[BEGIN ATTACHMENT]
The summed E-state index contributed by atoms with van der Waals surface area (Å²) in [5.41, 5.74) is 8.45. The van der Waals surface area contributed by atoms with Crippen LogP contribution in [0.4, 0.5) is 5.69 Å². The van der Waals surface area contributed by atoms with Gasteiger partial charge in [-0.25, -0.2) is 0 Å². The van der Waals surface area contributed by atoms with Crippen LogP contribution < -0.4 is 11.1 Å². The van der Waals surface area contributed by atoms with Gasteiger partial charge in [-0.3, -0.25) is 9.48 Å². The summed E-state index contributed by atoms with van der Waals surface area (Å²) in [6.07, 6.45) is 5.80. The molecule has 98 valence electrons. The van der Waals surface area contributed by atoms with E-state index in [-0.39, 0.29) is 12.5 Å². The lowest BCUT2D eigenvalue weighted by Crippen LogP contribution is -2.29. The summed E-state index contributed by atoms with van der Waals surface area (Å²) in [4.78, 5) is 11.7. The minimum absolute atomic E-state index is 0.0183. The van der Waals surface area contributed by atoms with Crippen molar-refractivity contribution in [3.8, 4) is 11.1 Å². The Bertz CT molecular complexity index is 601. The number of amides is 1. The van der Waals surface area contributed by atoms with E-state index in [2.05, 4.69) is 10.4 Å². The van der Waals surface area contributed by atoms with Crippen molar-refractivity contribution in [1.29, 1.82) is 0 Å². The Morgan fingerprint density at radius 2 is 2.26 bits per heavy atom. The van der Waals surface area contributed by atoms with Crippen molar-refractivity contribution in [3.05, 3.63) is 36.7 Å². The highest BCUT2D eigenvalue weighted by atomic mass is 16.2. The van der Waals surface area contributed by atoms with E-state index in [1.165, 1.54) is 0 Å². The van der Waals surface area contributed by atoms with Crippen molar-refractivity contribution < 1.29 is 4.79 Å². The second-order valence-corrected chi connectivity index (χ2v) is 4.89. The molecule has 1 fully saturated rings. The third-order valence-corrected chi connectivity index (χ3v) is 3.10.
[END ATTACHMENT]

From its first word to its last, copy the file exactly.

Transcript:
The summed E-state index contributed by atoms with van der Waals surface area (Å²) in [5.41, 5.74) is 8.45. The van der Waals surface area contributed by atoms with Crippen LogP contribution in [0.4, 0.5) is 5.69 Å². The van der Waals surface area contributed by atoms with Gasteiger partial charge in [-0.25, -0.2) is 0 Å². The van der Waals surface area contributed by atoms with Crippen LogP contribution < -0.4 is 11.1 Å². The van der Waals surface area contributed by atoms with Gasteiger partial charge in [-0.3, -0.25) is 9.48 Å². The summed E-state index contributed by atoms with van der Waals surface area (Å²) in [6.07, 6.45) is 5.80. The molecule has 98 valence electrons. The van der Waals surface area contributed by atoms with E-state index in [-0.39, 0.29) is 12.5 Å². The lowest BCUT2D eigenvalue weighted by Crippen LogP contribution is -2.29. The summed E-state index contributed by atoms with van der Waals surface area (Å²) in [4.78, 5) is 11.7. The minimum absolute atomic E-state index is 0.0183. The van der Waals surface area contributed by atoms with Crippen molar-refractivity contribution in [3.8, 4) is 11.1 Å². The Bertz CT molecular complexity index is 601. The number of amides is 1. The van der Waals surface area contributed by atoms with E-state index in [2.05, 4.69) is 10.4 Å². The van der Waals surface area contributed by atoms with Crippen molar-refractivity contribution in [1.29, 1.82) is 0 Å². The Morgan fingerprint density at radius 2 is 2.26 bits per heavy atom. The van der Waals surface area contributed by atoms with Crippen molar-refractivity contribution in [3.05, 3.63) is 36.7 Å². The highest BCUT2D eigenvalue weighted by atomic mass is 16.2. The van der Waals surface area contributed by atoms with E-state index in [1.165, 1.54) is 0 Å². The van der Waals surface area contributed by atoms with Crippen molar-refractivity contribution < 1.29 is 4.79 Å². The second-order valence-corrected chi connectivity index (χ2v) is 4.89. The molecule has 1 fully saturated rings. The third-order valence-corrected chi connectivity index (χ3v) is 3.10.